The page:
I preface Urwand's book by saying that there are some things I dislike about being human—and most especially being an adult. One of those things is ethical dilemmas, or more precisely the dilemma of choosing whether to follow one's own ethical standards or to follow the money or the boss. One might idealistically say that one should always follow one's ethical standards, but what if what one does for a living often brings you into conflict with those ethics, or brings to sets of ethical beliefs into conflict. It's easy to say one would never work at making missiles, but what of making guns, which have practical uses as well as illicit ones? This type of conundrum comes up often in artistic fields. You work as a producer of a music album, and you might disagree with the contents of a particular song. Do you allow the artist to have his or her say? Do you refuse and thus force the artist to compromise or possibly lose out on the artist's work completely? As an artist, do you cut the illicit song to sell the album or do you give up on the contract and the possible career to stay true to your art?
In the case of 1930s American movie studios, the CEOs chose wholly to remain wedded to the dollar and to making films, compromised films, rather than risk losing a chunk of their audience and the accompanying profit margin. And for that, Urwand provides a very damning portrait, a portrait that seems to show what is wrong with corporate America in general, that in the case of caring about people versus caring about money, the latter always wins. (But of course the issue isn't always as easy as that. Had studios condemned the actions of a particular nation, they'd have lost not only money and access to markets--those working for them would have lost jobs. At what point do you stop collaborating and start attacking? Where exactly is that border? Sometimes, it's hard to say.)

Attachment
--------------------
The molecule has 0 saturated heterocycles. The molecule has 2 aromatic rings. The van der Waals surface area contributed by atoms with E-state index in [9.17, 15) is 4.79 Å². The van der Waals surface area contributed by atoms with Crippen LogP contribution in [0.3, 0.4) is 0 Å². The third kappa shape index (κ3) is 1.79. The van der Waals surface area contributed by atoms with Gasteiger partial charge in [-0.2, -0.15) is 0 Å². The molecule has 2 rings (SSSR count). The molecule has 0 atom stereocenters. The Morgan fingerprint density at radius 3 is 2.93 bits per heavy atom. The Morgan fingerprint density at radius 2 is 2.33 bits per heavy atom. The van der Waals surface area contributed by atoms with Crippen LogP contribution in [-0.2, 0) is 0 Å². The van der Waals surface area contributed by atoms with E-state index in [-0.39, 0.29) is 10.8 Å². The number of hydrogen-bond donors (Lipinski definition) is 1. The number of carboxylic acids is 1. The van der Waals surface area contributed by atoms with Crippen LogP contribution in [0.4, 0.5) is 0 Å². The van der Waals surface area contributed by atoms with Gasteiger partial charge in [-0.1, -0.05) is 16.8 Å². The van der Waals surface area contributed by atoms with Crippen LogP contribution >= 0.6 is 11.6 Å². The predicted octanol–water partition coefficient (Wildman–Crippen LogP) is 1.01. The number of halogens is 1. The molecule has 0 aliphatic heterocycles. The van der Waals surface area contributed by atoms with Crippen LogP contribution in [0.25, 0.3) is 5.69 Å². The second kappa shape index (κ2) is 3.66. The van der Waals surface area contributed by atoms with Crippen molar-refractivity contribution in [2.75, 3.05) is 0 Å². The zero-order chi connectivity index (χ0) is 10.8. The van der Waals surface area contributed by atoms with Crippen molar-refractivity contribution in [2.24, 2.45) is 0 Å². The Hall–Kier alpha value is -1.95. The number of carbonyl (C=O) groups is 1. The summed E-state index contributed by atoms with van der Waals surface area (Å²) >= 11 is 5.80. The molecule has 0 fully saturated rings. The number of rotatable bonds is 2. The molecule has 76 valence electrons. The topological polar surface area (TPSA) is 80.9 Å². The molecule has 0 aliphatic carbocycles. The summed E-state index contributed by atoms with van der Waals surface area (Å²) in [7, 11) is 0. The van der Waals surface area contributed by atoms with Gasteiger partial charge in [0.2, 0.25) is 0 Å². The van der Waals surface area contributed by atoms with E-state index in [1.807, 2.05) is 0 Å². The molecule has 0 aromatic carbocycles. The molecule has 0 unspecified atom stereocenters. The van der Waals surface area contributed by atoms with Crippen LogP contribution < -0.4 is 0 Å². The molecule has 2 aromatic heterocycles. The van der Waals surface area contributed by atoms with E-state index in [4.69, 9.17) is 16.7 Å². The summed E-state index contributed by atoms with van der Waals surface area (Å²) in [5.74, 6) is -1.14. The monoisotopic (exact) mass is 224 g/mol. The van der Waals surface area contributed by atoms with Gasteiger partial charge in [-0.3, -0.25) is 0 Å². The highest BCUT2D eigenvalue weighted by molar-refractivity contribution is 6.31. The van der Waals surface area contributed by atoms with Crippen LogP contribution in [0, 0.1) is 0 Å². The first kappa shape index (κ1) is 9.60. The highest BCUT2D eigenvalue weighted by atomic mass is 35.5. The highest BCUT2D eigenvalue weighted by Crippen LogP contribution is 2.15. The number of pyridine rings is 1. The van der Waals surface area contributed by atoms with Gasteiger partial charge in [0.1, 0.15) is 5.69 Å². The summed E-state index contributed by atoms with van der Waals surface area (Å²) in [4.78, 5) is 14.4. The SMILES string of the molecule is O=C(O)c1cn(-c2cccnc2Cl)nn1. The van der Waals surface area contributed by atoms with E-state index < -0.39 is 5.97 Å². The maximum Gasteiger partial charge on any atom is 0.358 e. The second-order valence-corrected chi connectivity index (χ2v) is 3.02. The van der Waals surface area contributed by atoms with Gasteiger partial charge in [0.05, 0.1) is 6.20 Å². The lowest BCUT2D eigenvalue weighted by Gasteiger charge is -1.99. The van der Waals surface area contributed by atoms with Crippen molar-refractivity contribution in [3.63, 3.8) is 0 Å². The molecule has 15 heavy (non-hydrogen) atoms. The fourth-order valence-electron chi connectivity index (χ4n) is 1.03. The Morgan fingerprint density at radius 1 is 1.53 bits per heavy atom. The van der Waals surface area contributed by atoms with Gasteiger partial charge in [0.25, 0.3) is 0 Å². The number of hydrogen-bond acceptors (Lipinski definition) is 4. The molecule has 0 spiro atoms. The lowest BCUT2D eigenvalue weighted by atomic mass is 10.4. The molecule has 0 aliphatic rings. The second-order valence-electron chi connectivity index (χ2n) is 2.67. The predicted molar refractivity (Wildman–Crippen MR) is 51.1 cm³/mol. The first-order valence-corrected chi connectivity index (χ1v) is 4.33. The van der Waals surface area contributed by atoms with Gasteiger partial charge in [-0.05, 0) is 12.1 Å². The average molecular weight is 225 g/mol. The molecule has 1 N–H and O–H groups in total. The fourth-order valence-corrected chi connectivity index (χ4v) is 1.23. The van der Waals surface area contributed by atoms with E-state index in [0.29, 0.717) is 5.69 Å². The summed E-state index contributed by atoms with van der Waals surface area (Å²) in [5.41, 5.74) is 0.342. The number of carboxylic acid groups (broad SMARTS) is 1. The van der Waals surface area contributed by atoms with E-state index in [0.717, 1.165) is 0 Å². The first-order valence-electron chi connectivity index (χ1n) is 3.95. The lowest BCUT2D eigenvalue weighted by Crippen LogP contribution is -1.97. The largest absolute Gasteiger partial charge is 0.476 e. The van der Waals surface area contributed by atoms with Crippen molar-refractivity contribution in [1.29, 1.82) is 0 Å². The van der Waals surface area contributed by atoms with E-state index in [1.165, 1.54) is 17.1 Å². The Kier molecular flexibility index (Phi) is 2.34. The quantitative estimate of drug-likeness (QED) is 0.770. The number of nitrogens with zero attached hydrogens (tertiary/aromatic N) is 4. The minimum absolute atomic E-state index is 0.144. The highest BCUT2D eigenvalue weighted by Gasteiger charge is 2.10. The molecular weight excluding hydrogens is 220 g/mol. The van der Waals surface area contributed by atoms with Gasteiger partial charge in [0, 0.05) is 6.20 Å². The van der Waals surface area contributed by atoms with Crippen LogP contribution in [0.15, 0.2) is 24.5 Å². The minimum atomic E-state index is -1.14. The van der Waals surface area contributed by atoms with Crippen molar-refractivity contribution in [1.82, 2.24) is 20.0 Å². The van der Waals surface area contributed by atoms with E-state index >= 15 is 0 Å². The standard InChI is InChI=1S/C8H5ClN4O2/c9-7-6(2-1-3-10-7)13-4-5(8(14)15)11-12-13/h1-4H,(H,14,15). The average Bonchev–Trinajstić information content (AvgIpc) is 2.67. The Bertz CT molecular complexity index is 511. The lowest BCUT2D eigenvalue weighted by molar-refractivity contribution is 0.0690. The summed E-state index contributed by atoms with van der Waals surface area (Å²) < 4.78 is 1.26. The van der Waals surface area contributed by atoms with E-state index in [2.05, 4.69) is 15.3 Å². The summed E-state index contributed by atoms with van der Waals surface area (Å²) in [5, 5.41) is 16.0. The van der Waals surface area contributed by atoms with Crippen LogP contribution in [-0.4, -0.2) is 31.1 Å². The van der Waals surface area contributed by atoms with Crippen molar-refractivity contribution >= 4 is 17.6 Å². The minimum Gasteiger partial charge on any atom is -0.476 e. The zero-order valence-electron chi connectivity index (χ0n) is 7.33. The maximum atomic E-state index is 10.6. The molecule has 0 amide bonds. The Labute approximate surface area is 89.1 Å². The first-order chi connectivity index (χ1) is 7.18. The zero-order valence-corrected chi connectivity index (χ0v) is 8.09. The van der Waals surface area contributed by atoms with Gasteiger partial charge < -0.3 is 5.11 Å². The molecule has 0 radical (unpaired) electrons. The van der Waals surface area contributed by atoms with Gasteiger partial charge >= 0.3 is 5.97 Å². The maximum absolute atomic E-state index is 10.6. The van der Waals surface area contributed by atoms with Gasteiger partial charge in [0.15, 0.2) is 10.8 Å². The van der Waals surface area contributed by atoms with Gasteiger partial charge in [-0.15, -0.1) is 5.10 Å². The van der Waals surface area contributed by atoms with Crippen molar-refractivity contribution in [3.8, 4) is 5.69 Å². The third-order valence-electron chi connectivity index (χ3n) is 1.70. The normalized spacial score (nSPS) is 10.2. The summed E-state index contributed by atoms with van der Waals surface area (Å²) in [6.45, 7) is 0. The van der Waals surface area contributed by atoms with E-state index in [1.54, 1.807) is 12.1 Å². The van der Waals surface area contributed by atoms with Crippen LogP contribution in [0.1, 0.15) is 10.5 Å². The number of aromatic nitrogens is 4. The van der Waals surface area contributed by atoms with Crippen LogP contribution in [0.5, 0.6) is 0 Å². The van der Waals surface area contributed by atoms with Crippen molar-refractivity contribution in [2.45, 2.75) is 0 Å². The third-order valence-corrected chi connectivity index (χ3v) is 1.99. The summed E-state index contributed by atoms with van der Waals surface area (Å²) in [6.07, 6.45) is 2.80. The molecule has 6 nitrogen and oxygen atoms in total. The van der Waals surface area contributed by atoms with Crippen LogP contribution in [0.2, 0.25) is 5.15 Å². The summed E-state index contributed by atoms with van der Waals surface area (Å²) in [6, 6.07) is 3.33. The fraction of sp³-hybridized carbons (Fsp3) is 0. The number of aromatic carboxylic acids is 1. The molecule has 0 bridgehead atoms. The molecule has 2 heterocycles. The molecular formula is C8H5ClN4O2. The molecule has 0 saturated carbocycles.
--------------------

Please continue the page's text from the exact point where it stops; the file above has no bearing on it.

The issue at the heart of Urwand's book, the “collaboration” that takes place, is between Hollywood and Nazi Germany. “Collaboration,” may be something of a strong word. Hollywood didn't set out to make movies for the Nazis. However, it did compromise with the films it did make to appease Germany. At first, Urwand's case seems a bit weak. Even today, films are edited for particular foreign audiences. But as he pushes his case and moves us forward in history, the choices the heads of the studios make seem more and more dubious.
In the lead-up to World War II, Germany passed a law that studios that made movies that were anti-German could not only see those films banned but all their films. Germany would also squeeze others to avoid distributing the movie (and as it took territory would extend bans to the new lands). This resulted in Hollywood studios not only censoring scenes from movies but eventually abandoning some projects wholesale.
Most disturbing is the way that Jews were essentially written out of Hollywood films, even though the majority of the executives were Jewish. Nazis didn't want and wouldn't allow positive portrayals of Jews on screen; eventually, the Nazis didn't even want Jews working on movies that were to be released in Germany. So for a decade (and longer than that), the Jew disappeared from cinema.
Urwand spends time talking about which films were popular with the Nazis, which weren't, and which were not made because of them. Interesting passages discuss films that particular people took up trying to get made that never came into production because not only did the studios refuse to make them, but people in the industry refused to finance them or be involved with them. Even some Jewish organizations stepped in to keep such films from being made, so afraid were they that portraits of Jews might alienate others and contribute to anti-semitism.
A really interesting passage comes at the end, and it is this perhaps wherein Urwand's point seems the most damaging. After World War II and the defeat of the Germans, major studio executives took a tour of Germany. Their desire was that Germany no longer be allowed to make its own movies (they even urged Congress to ban film stock in Germany)--there were propaganda excuses for this, but essentially the real reason seems to have boiled down to having a captive audience to sell American movies to. Millions of Jews died in the war, and little was ever done for them by the industry; the only concern, it seems, was making money.